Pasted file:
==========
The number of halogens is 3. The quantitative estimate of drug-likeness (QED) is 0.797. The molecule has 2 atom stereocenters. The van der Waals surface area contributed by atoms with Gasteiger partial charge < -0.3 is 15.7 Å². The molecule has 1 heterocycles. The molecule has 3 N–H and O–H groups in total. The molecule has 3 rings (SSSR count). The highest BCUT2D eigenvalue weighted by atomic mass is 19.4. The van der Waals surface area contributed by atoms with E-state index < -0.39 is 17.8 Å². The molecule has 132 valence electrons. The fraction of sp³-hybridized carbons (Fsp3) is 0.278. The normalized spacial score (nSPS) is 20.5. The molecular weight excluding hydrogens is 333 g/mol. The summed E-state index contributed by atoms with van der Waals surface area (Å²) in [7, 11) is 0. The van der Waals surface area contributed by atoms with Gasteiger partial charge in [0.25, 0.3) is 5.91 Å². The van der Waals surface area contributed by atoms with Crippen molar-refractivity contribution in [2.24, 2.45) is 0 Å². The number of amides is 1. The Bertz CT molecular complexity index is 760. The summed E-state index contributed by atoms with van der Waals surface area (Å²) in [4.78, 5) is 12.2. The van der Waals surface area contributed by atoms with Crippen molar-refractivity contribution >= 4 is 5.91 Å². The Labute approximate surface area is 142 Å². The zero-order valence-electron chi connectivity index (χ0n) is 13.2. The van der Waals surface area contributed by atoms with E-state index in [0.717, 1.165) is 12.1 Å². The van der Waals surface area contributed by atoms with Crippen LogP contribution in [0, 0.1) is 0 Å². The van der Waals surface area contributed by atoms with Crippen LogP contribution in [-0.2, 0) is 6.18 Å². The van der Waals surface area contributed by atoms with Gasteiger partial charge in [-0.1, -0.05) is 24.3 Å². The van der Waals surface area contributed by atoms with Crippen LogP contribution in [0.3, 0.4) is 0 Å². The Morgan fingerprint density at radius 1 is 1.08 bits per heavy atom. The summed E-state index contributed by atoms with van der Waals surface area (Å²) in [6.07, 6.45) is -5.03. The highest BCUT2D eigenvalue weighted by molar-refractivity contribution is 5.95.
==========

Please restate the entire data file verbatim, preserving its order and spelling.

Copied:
The number of halogens is 3. The quantitative estimate of drug-likeness (QED) is 0.797. The molecule has 2 atom stereocenters. The van der Waals surface area contributed by atoms with Gasteiger partial charge < -0.3 is 15.7 Å². The molecule has 1 heterocycles. The molecule has 3 N–H and O–H groups in total. The molecule has 3 rings (SSSR count). The highest BCUT2D eigenvalue weighted by atomic mass is 19.4. The van der Waals surface area contributed by atoms with E-state index < -0.39 is 17.8 Å². The molecule has 132 valence electrons. The fraction of sp³-hybridized carbons (Fsp3) is 0.278. The normalized spacial score (nSPS) is 20.5. The molecular weight excluding hydrogens is 333 g/mol. The summed E-state index contributed by atoms with van der Waals surface area (Å²) in [7, 11) is 0. The van der Waals surface area contributed by atoms with Gasteiger partial charge in [0.25, 0.3) is 5.91 Å². The van der Waals surface area contributed by atoms with Crippen molar-refractivity contribution in [2.24, 2.45) is 0 Å². The number of amides is 1. The Bertz CT molecular complexity index is 760. The summed E-state index contributed by atoms with van der Waals surface area (Å²) in [4.78, 5) is 12.2. The van der Waals surface area contributed by atoms with Crippen molar-refractivity contribution >= 4 is 5.91 Å². The Labute approximate surface area is 142 Å². The zero-order valence-electron chi connectivity index (χ0n) is 13.2. The van der Waals surface area contributed by atoms with E-state index in [0.717, 1.165) is 12.1 Å². The van der Waals surface area contributed by atoms with Crippen LogP contribution in [0, 0.1) is 0 Å². The van der Waals surface area contributed by atoms with Crippen LogP contribution in [-0.2, 0) is 6.18 Å². The van der Waals surface area contributed by atoms with Gasteiger partial charge in [-0.1, -0.05) is 24.3 Å². The van der Waals surface area contributed by atoms with Crippen LogP contribution in [0.3, 0.4) is 0 Å². The Morgan fingerprint density at radius 1 is 1.08 bits per heavy atom. The summed E-state index contributed by atoms with van der Waals surface area (Å²) in [6.07, 6.45) is -5.03. The highest BCUT2D eigenvalue weighted by molar-refractivity contribution is 5.95.